Introduced in the UK earlier this year, the Patent Box was intended to encourage local investment by cutting the rate of corporation tax from 23% to 10% on income generated from patents filed after April 1.
“To benefit from the Patent Box scheme pharmaceutical companies must actively own (or exclusively licence) and manage a product which is protected by a patent held at the IPO or EPO,” Rhian Osborne, a Director at commercial law firm Greenaway Scott told in-Pharmatechnologist.com.
However, though saving 13% on product income would create substantial savings for a number of pharma companies, she added, “it is difficult to say whether or not companies are benefiting from it at this stage.”
“The issue seems to be the fact that the legislation is new and has yet to be tried and tested,” she continued, adding: “The more companies that opt into the scheme, the more the benefits will be seen and reported in practice which will encourage more companies to opt in.
“Similarly, there is no case law or commentary on the drafting of legal documents, such as licences, and loopholes and snags with the scheme itself are yet to be experienced,” and thus some “companies may steer clear of making changes at this stage until they are on more certain ground.”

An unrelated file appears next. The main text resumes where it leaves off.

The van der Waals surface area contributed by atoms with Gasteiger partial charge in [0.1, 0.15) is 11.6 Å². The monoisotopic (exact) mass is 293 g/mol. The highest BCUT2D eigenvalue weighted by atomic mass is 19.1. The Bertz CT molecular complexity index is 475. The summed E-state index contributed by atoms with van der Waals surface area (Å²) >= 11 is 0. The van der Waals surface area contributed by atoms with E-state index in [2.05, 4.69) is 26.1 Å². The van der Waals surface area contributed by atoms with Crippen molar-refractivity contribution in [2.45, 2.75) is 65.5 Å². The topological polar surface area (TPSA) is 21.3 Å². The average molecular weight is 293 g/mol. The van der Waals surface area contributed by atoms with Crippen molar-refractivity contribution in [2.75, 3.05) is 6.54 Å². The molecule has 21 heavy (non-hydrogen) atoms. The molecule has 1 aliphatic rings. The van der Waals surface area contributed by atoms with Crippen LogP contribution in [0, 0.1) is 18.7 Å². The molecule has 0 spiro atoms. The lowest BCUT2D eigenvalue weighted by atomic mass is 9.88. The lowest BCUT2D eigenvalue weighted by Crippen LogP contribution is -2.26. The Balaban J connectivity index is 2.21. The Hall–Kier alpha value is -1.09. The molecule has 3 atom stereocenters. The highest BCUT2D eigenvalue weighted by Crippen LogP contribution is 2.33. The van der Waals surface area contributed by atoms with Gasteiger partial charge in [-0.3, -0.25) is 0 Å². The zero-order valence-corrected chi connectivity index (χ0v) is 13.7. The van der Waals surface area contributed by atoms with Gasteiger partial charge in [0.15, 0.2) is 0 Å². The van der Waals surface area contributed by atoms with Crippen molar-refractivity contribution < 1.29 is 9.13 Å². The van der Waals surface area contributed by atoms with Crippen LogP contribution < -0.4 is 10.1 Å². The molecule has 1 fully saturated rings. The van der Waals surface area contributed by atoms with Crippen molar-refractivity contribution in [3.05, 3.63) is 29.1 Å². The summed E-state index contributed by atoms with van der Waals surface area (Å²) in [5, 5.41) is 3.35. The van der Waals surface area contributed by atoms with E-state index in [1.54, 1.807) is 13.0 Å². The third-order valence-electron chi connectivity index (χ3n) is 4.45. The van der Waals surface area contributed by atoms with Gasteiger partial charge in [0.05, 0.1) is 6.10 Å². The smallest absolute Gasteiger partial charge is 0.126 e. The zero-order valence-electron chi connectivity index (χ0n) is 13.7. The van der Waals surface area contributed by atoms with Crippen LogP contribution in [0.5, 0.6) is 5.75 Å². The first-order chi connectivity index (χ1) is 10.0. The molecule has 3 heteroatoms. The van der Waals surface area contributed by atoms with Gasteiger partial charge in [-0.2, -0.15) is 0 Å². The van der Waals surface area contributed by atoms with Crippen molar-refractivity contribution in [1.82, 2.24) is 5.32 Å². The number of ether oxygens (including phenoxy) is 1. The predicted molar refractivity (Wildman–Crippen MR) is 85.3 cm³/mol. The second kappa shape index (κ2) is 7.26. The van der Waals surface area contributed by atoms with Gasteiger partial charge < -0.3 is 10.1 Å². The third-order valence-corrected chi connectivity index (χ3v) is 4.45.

However, one company who has jumped aboard the scheme is pharma giant GlaxoSmithKline who was at the forefront of encouraging the UK Government to pass the legislation whilst simultaneously promising to invest £500m into its UK manufacturing operations.
Though “we can’t comment on behalf of other companies,” GSK spokesperson Kalpesh Joshi told in-Pharmatechnologist.com, “generally speaking it is fair to say the introduction of the patent box has transformed the way in which we view the UK as a location for new investments.
“This is exemplified by our commitment to build our first new manufacturing factory in the UK for more than 40 years as well as the other financial commitments/investments we made to other UK manufacturing sites.”
The facility in Ulverston, Cumbria, will produce active pharmaceutical ingredients (APIs) for drug and vaccine products and, according to Joshi, the plans are on track with construction intended to begin late 2014/early 2015.
The UK is not the first country to have introduced a Patent Box. In the Netherlands the rate of tax on income related to patented or R&D products is set at 5%, following the introduction in 2010 by the Government of its Innovation Scheme in order to address flaws in its original Patent Box passed in 2007.
As well as the Dutch tax rate being half that of the UK, “it does not impose restrictions in respect of which patent office the patent is filed under,” said Osborne, and “the tax saving can also be applied to non-patented products that have an R&D Certificate.”
She continued: “As the Patent Box scheme becomes more widely used in the UK we may experience some of the issues the Netherlands came up against. Hopefully, the legislation will then be developed and amended accordingly.”